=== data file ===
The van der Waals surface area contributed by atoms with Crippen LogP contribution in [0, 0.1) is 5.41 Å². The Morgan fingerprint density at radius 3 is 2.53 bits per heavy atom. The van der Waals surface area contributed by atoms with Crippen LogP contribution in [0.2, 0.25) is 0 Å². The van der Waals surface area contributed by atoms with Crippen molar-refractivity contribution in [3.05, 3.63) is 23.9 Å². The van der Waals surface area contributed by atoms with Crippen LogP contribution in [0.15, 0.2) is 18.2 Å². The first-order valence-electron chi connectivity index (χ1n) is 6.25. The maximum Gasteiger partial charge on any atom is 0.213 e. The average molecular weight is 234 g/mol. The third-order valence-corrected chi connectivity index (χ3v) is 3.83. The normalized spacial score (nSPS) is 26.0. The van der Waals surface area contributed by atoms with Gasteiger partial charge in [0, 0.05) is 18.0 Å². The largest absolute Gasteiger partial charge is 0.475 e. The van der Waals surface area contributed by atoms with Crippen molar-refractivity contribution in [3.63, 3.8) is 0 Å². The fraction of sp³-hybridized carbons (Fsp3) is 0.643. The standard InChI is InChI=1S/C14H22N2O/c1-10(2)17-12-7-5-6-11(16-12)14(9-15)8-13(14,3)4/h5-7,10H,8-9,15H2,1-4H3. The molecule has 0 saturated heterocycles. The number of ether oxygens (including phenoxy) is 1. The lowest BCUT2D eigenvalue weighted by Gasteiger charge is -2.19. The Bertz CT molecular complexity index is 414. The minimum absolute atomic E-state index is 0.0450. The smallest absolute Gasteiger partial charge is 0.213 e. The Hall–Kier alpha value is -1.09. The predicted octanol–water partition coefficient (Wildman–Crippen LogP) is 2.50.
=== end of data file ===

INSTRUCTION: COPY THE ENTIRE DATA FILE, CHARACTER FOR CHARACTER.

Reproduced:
The van der Waals surface area contributed by atoms with Crippen LogP contribution in [0, 0.1) is 5.41 Å². The Morgan fingerprint density at radius 3 is 2.53 bits per heavy atom. The van der Waals surface area contributed by atoms with Crippen LogP contribution in [0.2, 0.25) is 0 Å². The van der Waals surface area contributed by atoms with Crippen molar-refractivity contribution in [3.05, 3.63) is 23.9 Å². The van der Waals surface area contributed by atoms with Crippen LogP contribution in [0.15, 0.2) is 18.2 Å². The first-order valence-electron chi connectivity index (χ1n) is 6.25. The maximum Gasteiger partial charge on any atom is 0.213 e. The average molecular weight is 234 g/mol. The third-order valence-corrected chi connectivity index (χ3v) is 3.83. The normalized spacial score (nSPS) is 26.0. The van der Waals surface area contributed by atoms with Gasteiger partial charge in [0, 0.05) is 18.0 Å². The largest absolute Gasteiger partial charge is 0.475 e. The van der Waals surface area contributed by atoms with Crippen molar-refractivity contribution in [3.63, 3.8) is 0 Å². The fraction of sp³-hybridized carbons (Fsp3) is 0.643. The standard InChI is InChI=1S/C14H22N2O/c1-10(2)17-12-7-5-6-11(16-12)14(9-15)8-13(14,3)4/h5-7,10H,8-9,15H2,1-4H3. The molecule has 0 saturated heterocycles. The number of ether oxygens (including phenoxy) is 1. The lowest BCUT2D eigenvalue weighted by Gasteiger charge is -2.19. The Bertz CT molecular complexity index is 414. The minimum absolute atomic E-state index is 0.0450. The smallest absolute Gasteiger partial charge is 0.213 e. The Hall–Kier alpha value is -1.09. The predicted octanol–water partition coefficient (Wildman–Crippen LogP) is 2.50.